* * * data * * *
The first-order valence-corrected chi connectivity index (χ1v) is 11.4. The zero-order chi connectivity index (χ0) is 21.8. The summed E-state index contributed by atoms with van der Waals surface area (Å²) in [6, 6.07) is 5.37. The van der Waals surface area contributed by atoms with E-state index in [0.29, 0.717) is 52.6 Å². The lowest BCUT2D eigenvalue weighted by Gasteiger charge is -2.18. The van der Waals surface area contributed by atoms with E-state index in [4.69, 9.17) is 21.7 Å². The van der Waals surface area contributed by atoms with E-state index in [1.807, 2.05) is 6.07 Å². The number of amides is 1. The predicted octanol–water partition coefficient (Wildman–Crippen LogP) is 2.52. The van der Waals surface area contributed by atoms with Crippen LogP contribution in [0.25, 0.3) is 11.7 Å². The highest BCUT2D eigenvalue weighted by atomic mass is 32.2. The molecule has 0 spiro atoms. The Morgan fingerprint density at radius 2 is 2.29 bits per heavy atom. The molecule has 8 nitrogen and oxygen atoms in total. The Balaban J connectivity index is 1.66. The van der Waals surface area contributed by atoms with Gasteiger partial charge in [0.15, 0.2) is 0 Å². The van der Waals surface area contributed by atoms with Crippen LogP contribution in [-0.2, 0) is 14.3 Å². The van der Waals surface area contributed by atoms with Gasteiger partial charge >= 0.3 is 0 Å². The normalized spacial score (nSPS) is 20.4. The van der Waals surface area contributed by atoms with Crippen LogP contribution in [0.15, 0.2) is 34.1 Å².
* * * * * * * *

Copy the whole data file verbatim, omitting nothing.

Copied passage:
The first-order valence-corrected chi connectivity index (χ1v) is 11.4. The zero-order chi connectivity index (χ0) is 21.8. The summed E-state index contributed by atoms with van der Waals surface area (Å²) in [6, 6.07) is 5.37. The van der Waals surface area contributed by atoms with E-state index in [0.29, 0.717) is 52.6 Å². The lowest BCUT2D eigenvalue weighted by Gasteiger charge is -2.18. The van der Waals surface area contributed by atoms with E-state index in [4.69, 9.17) is 21.7 Å². The van der Waals surface area contributed by atoms with E-state index in [1.807, 2.05) is 6.07 Å². The number of amides is 1. The predicted octanol–water partition coefficient (Wildman–Crippen LogP) is 2.52. The van der Waals surface area contributed by atoms with Crippen LogP contribution in [0.25, 0.3) is 11.7 Å². The highest BCUT2D eigenvalue weighted by atomic mass is 32.2. The molecule has 0 spiro atoms. The Morgan fingerprint density at radius 2 is 2.29 bits per heavy atom. The molecule has 8 nitrogen and oxygen atoms in total. The Balaban J connectivity index is 1.66. The van der Waals surface area contributed by atoms with Gasteiger partial charge in [0.15, 0.2) is 0 Å². The van der Waals surface area contributed by atoms with Crippen LogP contribution in [-0.2, 0) is 14.3 Å². The van der Waals surface area contributed by atoms with Gasteiger partial charge >= 0.3 is 0 Å². The normalized spacial score (nSPS) is 20.4. The van der Waals surface area contributed by atoms with Crippen LogP contribution in [0.15, 0.2) is 34.1 Å².